The whole debate around Apple Pay, and the reticence of many retailers to initially adopt the technology, points to a clear conflict between the traditional function of the retailer with their firm belief they know their customer, and the use of technology derived from the online world that truly knows about the customer. The key difference being that one is a traditional view of experience based on the tangible world of people in stores and the other is an analytical world based on data from analysing online sessions. There is a misconceived school of thought that proclaims the online and offline worlds shouldn’t be confused, or even intertwined. But they have to be. Knowing your customer now means understanding them in order to serve them better. The customers’ expectations have risen as a result of their online experiences.

If you consider the millennial customers, who have grown up in the dotcom age, with a smartphone in their hand and social media at their fingertips, traditional retailers clearly need to adapt and adopt rapidly developing technology in order for them to communicate with these customers in the right way. It is time to start opening conversations instead of simply pushing messaging at potential consumers and hoping you understood their needs.

While some retailers may perhaps fear Apple’s power, consumers love the brand so now is the time to embrace an association with Apple Pay. To share the rewards they need to ensure they work with Apple to leverage the process to create new customer relationships and be perceived as doing more for the customer. Apple, and Google for that matter, is able to build strong customer relationships through payment solutions, the corresponding data collection and the services they can then build based on this new knowledge. This is what bricks-and-mortar retailers need to tap into.

‘The death of the High-Street’

To move forward, retailers should be looking to combine their online customer and payment data with the design of their stores, and bridge the experience-gap for the consumer, so that moving between the online and physical shopping process is almost all but seamless.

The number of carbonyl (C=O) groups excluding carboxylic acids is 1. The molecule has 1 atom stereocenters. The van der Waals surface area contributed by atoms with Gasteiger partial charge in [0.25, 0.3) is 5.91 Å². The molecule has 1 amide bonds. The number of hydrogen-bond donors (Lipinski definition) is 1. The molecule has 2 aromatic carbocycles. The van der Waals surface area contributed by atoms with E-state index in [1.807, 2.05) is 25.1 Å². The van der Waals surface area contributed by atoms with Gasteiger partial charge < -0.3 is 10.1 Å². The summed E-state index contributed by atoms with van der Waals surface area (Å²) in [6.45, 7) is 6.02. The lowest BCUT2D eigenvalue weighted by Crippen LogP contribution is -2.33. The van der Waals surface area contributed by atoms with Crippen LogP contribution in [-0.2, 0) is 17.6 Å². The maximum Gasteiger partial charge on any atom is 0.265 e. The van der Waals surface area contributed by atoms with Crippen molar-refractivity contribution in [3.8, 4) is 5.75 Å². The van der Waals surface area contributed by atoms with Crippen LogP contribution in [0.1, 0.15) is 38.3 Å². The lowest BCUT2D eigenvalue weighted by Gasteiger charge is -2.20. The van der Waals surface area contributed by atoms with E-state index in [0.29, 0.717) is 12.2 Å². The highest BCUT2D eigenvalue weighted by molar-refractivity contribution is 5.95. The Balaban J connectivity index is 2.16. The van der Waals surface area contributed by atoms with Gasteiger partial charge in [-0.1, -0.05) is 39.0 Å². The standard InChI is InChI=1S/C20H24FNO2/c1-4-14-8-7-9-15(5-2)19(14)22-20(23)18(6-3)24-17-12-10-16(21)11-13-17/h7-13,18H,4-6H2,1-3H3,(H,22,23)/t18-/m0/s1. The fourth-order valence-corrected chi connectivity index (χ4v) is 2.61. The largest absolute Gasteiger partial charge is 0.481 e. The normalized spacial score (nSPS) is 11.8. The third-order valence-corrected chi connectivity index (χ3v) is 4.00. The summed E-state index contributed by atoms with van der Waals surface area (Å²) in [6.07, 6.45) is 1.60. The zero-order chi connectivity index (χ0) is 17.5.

The ‘death of the high street’ has been well-documented and reported on in recent times with the blame falling on technology or, more specifically, online retail sites. However, it is technology that will ultimately save the high street. Yes, ‘the death of the high street’ is possibly over exaggerated but there is definitely a major concern about falling footfall for traditional bricks and mortar retail outlets. The retailers that do embrace emerging tech, such as Apple Pay, will find they’re able to win back the armchair shoppers and draw more consumers to their physical stores, with better designed stores, in-store product placement and promotions tailored to a far clearer view of what their customers want and how they are prepared to buy it.

Omnipresence, or ominchannel, is becoming the Holy Grail for retailers in an era when consumers have more choice about how they shop than ever before. Consumers are programmed to find the best deals and the best prices for items they’re buying, and they always have been. In the not so distant past, consumers would collect (physical) tokens or coupons to then reap the latest offers from retailers. Now, with e-commerce firmly positioned as the frontrunner when it comes to the retail industry, consumers are relying on online vouchers and coupons; finely balanced with price comparison sites to really harvest the best possible deal on a product. But they do not just buy on price and discount; they want great information about products, reviews, and comparisons with a clear explanation of product benefits. The web helped create these for online stores, but what really happened was that huge amounts of data about what customers looked for and wanted allowed the online stores to gravitate to these advanced solutions. Bricks-and-mortar retail must now follow.

Retailers need to bring the notion of a designed experience back to the store. Mr Selfridge did this more than 100 years ago when he created the eponymous Oxford St store, and he was a visionary, not resting on previous notions of selling.  It is technology, such as Apple Pay, that could turn the tide for retailers but they need to see the need to adapt to customer’s new expectations. This probably is the biggest obstacle to mass adoption.